Updated: 6/6/2011, 9:20 a.m.
The “serious” Republican candidates for President, apparently, are Mitt Romney, Tim Pawlenty and Jon Huntsman. But none of these boring establishment guys represent the fire-breathing, far-right id of today’s Republican Party. Jonathan Chait thinks this represents a huge opportunity for fire-breathing, far-right Michele Bachmann, even though (he’d probably say because) she appears to be ignorant as well as looney-tunes. I’m sympathetic to Chait’s logic, but I doubt that even the Tea Party wants a President who reminds most Americans of their crazy ex.
There’s a more plausible Tea Party candidate who’s being overlooked—not only by the political experts, but by the political futures markets. And he officially announced his presidential candidacy on Monday.
So…why isn’t anyone talking about fire-breathing, far-right Rick Santorum of Pennsylvania? He’s a former U.S. Senator from the kind of industrial swing state the Republicans need to reclaim in 2012, but our campaign guru Mark Halperin didn’t even lay odds on him, even though Bachmann made the cut at 10,000-1. (And yes, I’d bet a buck on her with those odds, cuckoo-eyes and all.) Santorum was Tea Party before being Tea Party was cool. He’s also a hardcore Christian conservative. And he’s not one of those amiable Republicans who inspired ObamaCare or went to work in the Obama administration. (Does Mitt Romney have a prayer with Evangelcials?)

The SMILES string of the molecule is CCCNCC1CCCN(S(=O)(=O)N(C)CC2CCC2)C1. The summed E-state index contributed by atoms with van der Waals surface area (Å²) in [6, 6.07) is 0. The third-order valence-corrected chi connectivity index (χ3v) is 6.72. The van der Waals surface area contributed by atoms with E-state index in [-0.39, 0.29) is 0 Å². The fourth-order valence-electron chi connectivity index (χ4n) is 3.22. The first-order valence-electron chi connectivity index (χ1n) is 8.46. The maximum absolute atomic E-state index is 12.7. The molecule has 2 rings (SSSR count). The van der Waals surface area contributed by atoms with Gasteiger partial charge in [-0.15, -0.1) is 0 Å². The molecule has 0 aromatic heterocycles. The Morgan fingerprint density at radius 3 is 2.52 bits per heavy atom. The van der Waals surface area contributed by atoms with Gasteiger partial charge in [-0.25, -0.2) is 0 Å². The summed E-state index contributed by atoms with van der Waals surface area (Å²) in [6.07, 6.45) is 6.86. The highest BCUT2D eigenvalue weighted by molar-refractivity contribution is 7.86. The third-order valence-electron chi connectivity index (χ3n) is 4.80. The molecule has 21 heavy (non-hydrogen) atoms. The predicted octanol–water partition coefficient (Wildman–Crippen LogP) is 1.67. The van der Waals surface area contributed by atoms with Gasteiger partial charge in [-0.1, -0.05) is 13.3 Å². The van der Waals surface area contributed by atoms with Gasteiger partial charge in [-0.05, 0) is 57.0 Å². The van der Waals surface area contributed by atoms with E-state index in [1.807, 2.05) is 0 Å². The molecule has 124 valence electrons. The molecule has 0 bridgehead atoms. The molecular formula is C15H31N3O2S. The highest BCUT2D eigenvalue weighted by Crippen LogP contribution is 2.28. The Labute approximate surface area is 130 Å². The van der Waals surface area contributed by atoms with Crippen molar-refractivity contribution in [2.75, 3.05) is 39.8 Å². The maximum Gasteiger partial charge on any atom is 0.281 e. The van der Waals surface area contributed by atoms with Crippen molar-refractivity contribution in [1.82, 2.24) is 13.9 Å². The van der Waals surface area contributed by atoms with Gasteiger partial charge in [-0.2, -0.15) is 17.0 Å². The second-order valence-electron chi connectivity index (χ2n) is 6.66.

Santorum is best known as an ardent social conservative, a married father of seven who led the fight against partial-birth abortion and wrote a book about family values. (His wife also wrote a religious-themed book about their son Gabriel, who died when he was two hours old.) Santorum is plenty conservative on economics and foreign policy as well; he may be a bit more of a populist China-basher than the GOP establishment, but in a primary that could be a feature, not a bug. Yes, he got wiped out in his last reelection campaign, but he didn’t compromise his principles when they were unpopular with his constituents. These days those principles happen to be extremely popular with the Republican base.
I’m not saying he’s going to win. He needs money. His in-your-face style might end up grating on voters; it certainly didn’t endear him to his fellow Senators, one of whom famously quipped that Santorum was Latin for, well, look it up. And if you did look it up, you may have noticed that Santorum has a hilariously obscene Google problem, created by gay activists who objected to his anti-gay comments. (What will become of the GOP after 2012?)
But Intrade is currently giving him an 0.5% chance to win the nomination. I’m saying that’s going to rise as the campaign starts heating up in Iowa. I’m saying that if you’ve got six cents to invest, he’s an undervalued stock.